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A marketer's guide to getting started with Metabase
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As a marketing professional you probably use a whole slew of different tools to track the success of initiatives like ad buys, social campaigns, or website updates. And while you’ve fine-tuned that array of platforms and disparate datasets as best you can, you still run into plenty of frustrations. So what if learning from that mountain of growth data was just simpler, and what if your whole team could track and ask questions about incoming data? Having that data together in one place can be a game-changer for marketers, allowing you and your team to make sense of those disparate datasets in a way that’s simple and doesn’t overload your analyst colleagues.
Metabase could be that game-changer for your team. Metabase is an open-source BI tool that puts your data in the hands of everyone at your organization, not just the analysts. With Metabase, your team can analyze and compare customer behavior across channels in one centralized place, follow user journeys all the way to checkout, and create the charts and dashboards that track the metrics you need run a successful marketing operation.
Why Metabase for marketing teams
No more screenshots in a slide deck
Screenshots of charts become outdated the second you create them, and it’s frustrating to have to keep updating and replacing that image in a slide deck or project doc. With Metabase, you can share questions and dashboards directly with others at your org just by sending them the URL — not only will those charts stay updated, but they’ll be interactive too. Your colleagues can then build on those questions themselves, taking that data exploration even further and possibly leading to some unexpected insights.
Team members can report on their own work
Everyone on your team handles their own projects from start to finish, that is until it comes time to measure the success of those projects. At best, your team ends up overloading a data analyst with ad hoc requests, and at worst you’re not measuring outcomes of those growth initiatives at all, because no one’s sure where the data is or how to meaningfully interpret it.
Adding Metabase to the mix can go a long way in resolving these pain points — your team can explore data themselves, asking questions and comparing outcomes, without needing to know SQL. No longer will any one person need to act as the keeper of how each member of the marketing team is doing, because everyone can report on outcomes themselves.
See how activity affects sign-ups
Maybe you had a particularly great week on Twitter last month, with new followers and retweets coming in left and right. And yet you’re still not sure if that great week moved the needle at all on sign-ups. With Metabase, you can track that correlation directly on a dashboard, so you can be sure that the decisions your team makes are backed by the data, and change course as soon as things look different.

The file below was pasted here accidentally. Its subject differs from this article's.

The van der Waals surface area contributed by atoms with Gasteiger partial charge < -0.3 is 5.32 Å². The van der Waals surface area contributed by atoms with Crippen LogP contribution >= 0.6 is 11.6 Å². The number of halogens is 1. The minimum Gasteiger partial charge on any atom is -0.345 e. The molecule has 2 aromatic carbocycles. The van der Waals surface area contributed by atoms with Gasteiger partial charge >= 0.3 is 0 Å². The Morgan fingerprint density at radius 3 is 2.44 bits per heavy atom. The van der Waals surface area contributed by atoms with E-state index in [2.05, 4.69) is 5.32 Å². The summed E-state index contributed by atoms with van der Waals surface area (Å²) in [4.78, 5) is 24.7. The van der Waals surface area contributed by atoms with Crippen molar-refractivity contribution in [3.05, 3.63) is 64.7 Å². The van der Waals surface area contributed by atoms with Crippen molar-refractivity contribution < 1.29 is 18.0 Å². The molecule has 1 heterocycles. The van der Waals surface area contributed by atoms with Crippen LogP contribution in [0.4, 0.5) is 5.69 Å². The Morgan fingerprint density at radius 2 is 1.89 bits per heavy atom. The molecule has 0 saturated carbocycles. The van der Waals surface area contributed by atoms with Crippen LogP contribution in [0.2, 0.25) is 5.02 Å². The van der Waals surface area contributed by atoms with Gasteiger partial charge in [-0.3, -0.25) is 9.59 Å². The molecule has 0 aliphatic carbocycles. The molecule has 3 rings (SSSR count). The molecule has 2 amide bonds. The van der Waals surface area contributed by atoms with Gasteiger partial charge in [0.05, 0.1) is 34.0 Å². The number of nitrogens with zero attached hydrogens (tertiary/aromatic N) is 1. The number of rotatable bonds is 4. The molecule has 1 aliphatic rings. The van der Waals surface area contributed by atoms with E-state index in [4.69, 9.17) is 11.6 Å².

The best part is that you can do all this in Metabase without relying on an analyst, and without needing to know any SQL. When you notice a drop or spike in sign-ups, you can do that debugging investigation yourself, slicing and dicing the numbers on your own to get to the bottom of things.
Shared metrics throughout the company
With Metabase, people in product, sales, engineering, and so on can all access the same data sources, meaning you can codify shared definitions, designate trusted metrics, and generally be confident that when people say they’re looking at a certain metric, they’re seeing the same up-to-date information you are (and not an old spreadsheet version of that data). And yes, this means you can stop emailing CSVs back and forth, especially those with file names like
Metabase even has tools to make this sort of thing official.
Getting started with Metabase
At this point, Metabase may sound well and good, but you’re probably wondering how much setup is involved, and how Metabase even fits into your organization’s existing configuration. That data stack may fall anywhere from simple to complex, with plenty of moving parts and pipeline services.
Setting up Metabase is something doable in an afternoon, not six months. Here’s a quick rundown of what you’ll need to get up and running:
A data source: this could be a read-only copy of your production database, Google Analytics data, or a more complex data warehouse setup.
A data transformation tool: these tools move and transform between raw data sources and data warehouses, like cleaning or changing the shape of your data so it’ll be easier for end users to query.
Someone with credentials for connecting to your data source, like an analyst or engineer, who can install Metabase (or set up Metabase Cloud) and connect your data source. They’ll thank you in the long run — think of all the time that analyst or engineer will save not having to “pull the data” every week for your team.
And… that’s pretty much it. Metabase doesn’t host any of your data, and instead sits on top of your database as an analytics layer. We know that marketing projects need to move fast — you don’t have the time to spend weeks vetting and configuring an analytics tool. This is part of why people love Metabase: setup is quick and straightforward, and everybody can get their hands on the data right away.